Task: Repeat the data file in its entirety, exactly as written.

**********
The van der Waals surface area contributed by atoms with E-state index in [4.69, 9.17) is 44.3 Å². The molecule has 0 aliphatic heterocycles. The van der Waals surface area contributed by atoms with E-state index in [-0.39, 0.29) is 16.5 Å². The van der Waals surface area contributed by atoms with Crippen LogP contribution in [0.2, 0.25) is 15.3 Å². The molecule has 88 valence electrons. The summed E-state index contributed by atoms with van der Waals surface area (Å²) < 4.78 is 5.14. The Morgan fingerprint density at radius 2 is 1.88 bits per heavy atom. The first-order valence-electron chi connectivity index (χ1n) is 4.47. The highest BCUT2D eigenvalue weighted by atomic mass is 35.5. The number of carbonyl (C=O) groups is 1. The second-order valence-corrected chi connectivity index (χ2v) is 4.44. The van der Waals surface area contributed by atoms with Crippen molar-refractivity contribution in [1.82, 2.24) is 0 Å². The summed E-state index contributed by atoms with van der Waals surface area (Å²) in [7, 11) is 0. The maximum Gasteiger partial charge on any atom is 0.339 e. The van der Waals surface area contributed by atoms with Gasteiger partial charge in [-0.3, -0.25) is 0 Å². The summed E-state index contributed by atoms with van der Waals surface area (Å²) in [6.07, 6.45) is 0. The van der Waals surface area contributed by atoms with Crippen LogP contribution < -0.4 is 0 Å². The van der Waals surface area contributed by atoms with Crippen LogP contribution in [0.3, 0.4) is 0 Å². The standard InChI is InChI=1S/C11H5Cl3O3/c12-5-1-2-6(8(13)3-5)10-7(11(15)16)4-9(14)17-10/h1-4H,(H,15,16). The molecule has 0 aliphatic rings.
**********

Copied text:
The van der Waals surface area contributed by atoms with E-state index in [4.69, 9.17) is 44.3 Å². The molecule has 0 aliphatic heterocycles. The van der Waals surface area contributed by atoms with E-state index in [-0.39, 0.29) is 16.5 Å². The van der Waals surface area contributed by atoms with Crippen LogP contribution in [0.2, 0.25) is 15.3 Å². The molecule has 88 valence electrons. The summed E-state index contributed by atoms with van der Waals surface area (Å²) < 4.78 is 5.14. The Morgan fingerprint density at radius 2 is 1.88 bits per heavy atom. The first-order valence-electron chi connectivity index (χ1n) is 4.47. The highest BCUT2D eigenvalue weighted by atomic mass is 35.5. The number of carbonyl (C=O) groups is 1. The second-order valence-corrected chi connectivity index (χ2v) is 4.44. The van der Waals surface area contributed by atoms with Crippen molar-refractivity contribution in [1.82, 2.24) is 0 Å². The summed E-state index contributed by atoms with van der Waals surface area (Å²) in [7, 11) is 0. The maximum Gasteiger partial charge on any atom is 0.339 e. The van der Waals surface area contributed by atoms with Gasteiger partial charge in [-0.3, -0.25) is 0 Å². The summed E-state index contributed by atoms with van der Waals surface area (Å²) in [6.07, 6.45) is 0. The van der Waals surface area contributed by atoms with Crippen LogP contribution < -0.4 is 0 Å². The van der Waals surface area contributed by atoms with Crippen LogP contribution in [0.3, 0.4) is 0 Å². The standard InChI is InChI=1S/C11H5Cl3O3/c12-5-1-2-6(8(13)3-5)10-7(11(15)16)4-9(14)17-10/h1-4H,(H,15,16). The molecule has 0 aliphatic rings.